New Political Leader for Brazilian Agriculture

Brazil's ag minister steps down under fire, but new minister Mendes Ribeiro may be more of the same.

The thing you've got to like about lobbyists is that they know how to throw a party. Nothing better than a summer party with legislators to get a little face time in which you can explain your pet legislative projects.

Well, there's almost nothing better than that. Except a lobbyist scoring his own office right in the Ag Ministry, or getting to fly the minister himself about on the company jet. Talk about your access!

That scenario is the reason why Brazil's Ag Minister Wagner Rossi stepped down last week after admitting at least one such jaunt in a jet owned by a company that had business dealings with the Ministry. He denied other charges, including stacking a Ministry agency with party cronies and unfair bidding processes.

Enter the new ag minister: five-term Congressman Mendes Ribeiro, a leader of former Minister Wagner Rossi's party in Brazil's governing coalition, and a congressman from the southern-most Brazilian state of Rio Grande do Sul until now.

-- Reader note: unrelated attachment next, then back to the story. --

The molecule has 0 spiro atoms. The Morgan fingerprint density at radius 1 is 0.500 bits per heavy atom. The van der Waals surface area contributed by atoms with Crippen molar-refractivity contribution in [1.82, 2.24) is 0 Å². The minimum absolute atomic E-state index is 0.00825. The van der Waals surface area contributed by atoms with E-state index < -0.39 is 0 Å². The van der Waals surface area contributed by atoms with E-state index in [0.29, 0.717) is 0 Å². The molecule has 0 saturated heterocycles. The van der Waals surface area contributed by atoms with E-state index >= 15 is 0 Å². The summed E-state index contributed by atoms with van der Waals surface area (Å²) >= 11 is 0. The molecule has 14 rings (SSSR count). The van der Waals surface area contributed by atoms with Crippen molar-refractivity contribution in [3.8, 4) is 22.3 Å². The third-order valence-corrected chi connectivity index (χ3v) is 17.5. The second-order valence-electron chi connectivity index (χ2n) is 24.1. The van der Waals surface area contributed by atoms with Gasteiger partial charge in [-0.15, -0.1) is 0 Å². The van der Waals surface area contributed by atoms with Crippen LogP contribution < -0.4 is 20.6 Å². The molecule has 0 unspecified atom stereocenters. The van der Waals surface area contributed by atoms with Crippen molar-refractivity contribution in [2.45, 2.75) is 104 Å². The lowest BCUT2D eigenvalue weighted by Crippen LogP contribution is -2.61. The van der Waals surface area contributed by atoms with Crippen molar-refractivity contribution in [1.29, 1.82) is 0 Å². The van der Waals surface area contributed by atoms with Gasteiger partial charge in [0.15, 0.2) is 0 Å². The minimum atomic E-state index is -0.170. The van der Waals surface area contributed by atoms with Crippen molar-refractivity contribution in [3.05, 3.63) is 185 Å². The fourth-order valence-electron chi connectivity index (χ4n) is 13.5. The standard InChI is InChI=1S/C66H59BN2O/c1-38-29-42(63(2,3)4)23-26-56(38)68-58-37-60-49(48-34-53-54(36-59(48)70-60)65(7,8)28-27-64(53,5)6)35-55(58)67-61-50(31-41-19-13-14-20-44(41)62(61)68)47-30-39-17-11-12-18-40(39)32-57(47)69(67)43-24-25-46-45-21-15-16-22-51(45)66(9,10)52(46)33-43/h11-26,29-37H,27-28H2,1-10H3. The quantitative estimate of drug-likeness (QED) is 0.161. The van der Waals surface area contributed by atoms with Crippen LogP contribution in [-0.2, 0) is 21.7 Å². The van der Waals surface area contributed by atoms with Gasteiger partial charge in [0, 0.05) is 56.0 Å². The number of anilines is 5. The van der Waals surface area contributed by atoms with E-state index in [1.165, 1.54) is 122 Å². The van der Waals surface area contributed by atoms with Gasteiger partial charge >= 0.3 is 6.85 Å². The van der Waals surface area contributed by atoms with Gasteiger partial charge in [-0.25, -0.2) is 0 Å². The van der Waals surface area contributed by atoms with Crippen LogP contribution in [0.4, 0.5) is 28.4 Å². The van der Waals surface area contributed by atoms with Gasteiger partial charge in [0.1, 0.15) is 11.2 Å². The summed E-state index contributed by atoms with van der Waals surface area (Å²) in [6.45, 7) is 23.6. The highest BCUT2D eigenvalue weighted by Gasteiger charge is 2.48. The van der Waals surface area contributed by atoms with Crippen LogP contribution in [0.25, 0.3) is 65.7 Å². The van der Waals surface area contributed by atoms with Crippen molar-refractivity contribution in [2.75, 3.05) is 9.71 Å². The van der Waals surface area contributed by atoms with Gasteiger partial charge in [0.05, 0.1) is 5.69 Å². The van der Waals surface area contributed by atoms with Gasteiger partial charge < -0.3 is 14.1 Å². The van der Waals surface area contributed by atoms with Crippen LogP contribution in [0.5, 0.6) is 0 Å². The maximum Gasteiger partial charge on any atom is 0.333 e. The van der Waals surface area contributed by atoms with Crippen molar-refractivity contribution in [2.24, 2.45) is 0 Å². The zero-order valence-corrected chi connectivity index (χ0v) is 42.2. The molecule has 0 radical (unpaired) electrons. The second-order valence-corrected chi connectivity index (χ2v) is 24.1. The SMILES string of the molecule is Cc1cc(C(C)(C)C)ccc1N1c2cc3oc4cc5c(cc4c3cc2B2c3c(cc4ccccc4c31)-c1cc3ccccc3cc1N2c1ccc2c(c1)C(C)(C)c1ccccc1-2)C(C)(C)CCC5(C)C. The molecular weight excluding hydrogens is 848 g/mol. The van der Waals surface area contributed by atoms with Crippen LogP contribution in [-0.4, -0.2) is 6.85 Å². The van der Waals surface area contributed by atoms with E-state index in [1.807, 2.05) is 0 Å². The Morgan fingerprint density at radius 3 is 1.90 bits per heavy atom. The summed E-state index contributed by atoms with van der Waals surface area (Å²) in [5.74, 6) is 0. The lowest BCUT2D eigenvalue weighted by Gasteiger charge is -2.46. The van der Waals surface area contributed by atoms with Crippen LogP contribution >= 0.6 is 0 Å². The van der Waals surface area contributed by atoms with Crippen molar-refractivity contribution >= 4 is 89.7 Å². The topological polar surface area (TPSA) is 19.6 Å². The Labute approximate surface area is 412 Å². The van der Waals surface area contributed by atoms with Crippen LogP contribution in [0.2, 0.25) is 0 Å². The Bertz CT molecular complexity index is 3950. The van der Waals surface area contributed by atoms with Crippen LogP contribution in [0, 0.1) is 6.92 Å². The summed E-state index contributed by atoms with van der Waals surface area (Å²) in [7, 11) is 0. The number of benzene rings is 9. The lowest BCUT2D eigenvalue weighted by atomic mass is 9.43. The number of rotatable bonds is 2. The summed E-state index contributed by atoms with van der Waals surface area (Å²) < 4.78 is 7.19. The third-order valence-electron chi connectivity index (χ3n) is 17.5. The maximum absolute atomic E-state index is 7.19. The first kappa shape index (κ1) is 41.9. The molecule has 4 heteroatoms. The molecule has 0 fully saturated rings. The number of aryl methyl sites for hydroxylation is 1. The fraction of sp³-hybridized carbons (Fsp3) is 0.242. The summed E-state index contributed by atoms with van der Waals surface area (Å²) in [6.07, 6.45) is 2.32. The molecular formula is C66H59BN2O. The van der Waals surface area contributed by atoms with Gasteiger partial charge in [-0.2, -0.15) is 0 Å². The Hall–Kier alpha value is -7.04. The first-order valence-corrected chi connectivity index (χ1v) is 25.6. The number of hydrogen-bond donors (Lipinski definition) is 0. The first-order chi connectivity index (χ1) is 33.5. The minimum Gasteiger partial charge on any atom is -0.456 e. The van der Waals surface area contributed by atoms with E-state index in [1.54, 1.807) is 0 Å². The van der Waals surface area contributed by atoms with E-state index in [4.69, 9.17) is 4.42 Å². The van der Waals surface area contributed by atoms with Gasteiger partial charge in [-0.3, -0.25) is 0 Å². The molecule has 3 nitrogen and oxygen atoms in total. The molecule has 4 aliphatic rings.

Mendes Ribeiro isn't an ag type, but he's got one big advantage in taking over from Rossi: pundits here agree that he's close to President Dilma Rousseff. And that could make all the difference as Brazilian agriculture faces tough issues like the upcoming revamp of environmental legislation that requires all Brazilian farms to maintain a varying percent of their total acreage as a permanent and untouched environmental reserve.

Ribeiro hasn't had time to speak out much—he just got the call from President Rousseff last Thursday morning (August 18th)  -  but he has said he's out to "learn a lot" about farming, with an emphasis on "listening, listening and listening." Plus, he points out, he's from an important ag state. So hey.

One might interpret Ribeiro's selection as a sign that the administration isn't looking for any changes in Agriculture. The selection of a non-ag type necessarily means Ribeiro will, as he indicates, study from his predecessors and rely on the career staffers who do most of the work in any ministry.

And that likely means a change of style rather than a change of substance at the Brazilian Agriculture Ministry.

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